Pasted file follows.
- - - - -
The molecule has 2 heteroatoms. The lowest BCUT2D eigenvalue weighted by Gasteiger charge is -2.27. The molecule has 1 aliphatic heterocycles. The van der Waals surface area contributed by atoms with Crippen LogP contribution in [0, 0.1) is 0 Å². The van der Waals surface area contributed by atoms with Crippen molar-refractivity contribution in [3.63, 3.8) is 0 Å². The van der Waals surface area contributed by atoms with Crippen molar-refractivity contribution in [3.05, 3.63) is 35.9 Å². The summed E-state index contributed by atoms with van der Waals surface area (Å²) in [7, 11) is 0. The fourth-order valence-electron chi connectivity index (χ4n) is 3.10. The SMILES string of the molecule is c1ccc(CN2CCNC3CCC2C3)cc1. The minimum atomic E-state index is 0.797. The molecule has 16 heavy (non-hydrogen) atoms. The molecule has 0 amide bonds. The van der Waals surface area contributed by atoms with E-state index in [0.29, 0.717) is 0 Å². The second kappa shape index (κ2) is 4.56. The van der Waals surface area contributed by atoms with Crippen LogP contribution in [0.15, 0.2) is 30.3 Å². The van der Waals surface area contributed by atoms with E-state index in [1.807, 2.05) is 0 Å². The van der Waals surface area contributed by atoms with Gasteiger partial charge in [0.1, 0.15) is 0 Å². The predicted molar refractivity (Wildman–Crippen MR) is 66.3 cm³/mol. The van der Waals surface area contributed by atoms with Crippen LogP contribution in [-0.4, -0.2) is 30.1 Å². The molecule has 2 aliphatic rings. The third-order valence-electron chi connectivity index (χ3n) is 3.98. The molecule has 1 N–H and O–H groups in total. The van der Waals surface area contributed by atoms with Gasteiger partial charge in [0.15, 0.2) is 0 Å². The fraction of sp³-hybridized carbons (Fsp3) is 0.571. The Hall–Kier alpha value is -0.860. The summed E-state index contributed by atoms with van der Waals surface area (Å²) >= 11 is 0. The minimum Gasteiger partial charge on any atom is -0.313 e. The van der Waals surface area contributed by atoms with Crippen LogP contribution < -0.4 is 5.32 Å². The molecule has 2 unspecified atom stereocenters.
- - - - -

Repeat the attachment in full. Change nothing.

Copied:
The molecule has 2 heteroatoms. The lowest BCUT2D eigenvalue weighted by Gasteiger charge is -2.27. The molecule has 1 aliphatic heterocycles. The van der Waals surface area contributed by atoms with Crippen LogP contribution in [0, 0.1) is 0 Å². The van der Waals surface area contributed by atoms with Crippen molar-refractivity contribution in [3.63, 3.8) is 0 Å². The van der Waals surface area contributed by atoms with Crippen molar-refractivity contribution in [3.05, 3.63) is 35.9 Å². The summed E-state index contributed by atoms with van der Waals surface area (Å²) in [7, 11) is 0. The fourth-order valence-electron chi connectivity index (χ4n) is 3.10. The SMILES string of the molecule is c1ccc(CN2CCNC3CCC2C3)cc1. The minimum atomic E-state index is 0.797. The molecule has 16 heavy (non-hydrogen) atoms. The molecule has 0 amide bonds. The van der Waals surface area contributed by atoms with E-state index in [0.29, 0.717) is 0 Å². The second kappa shape index (κ2) is 4.56. The van der Waals surface area contributed by atoms with Crippen LogP contribution in [0.15, 0.2) is 30.3 Å². The van der Waals surface area contributed by atoms with E-state index in [1.807, 2.05) is 0 Å². The van der Waals surface area contributed by atoms with Gasteiger partial charge in [0.1, 0.15) is 0 Å². The predicted molar refractivity (Wildman–Crippen MR) is 66.3 cm³/mol. The van der Waals surface area contributed by atoms with Crippen LogP contribution in [-0.4, -0.2) is 30.1 Å². The molecule has 2 aliphatic rings. The third-order valence-electron chi connectivity index (χ3n) is 3.98. The molecule has 1 N–H and O–H groups in total. The van der Waals surface area contributed by atoms with Gasteiger partial charge in [0.15, 0.2) is 0 Å². The fraction of sp³-hybridized carbons (Fsp3) is 0.571. The Hall–Kier alpha value is -0.860. The summed E-state index contributed by atoms with van der Waals surface area (Å²) >= 11 is 0. The minimum Gasteiger partial charge on any atom is -0.313 e. The van der Waals surface area contributed by atoms with Crippen LogP contribution < -0.4 is 5.32 Å². The molecule has 2 unspecified atom stereocenters.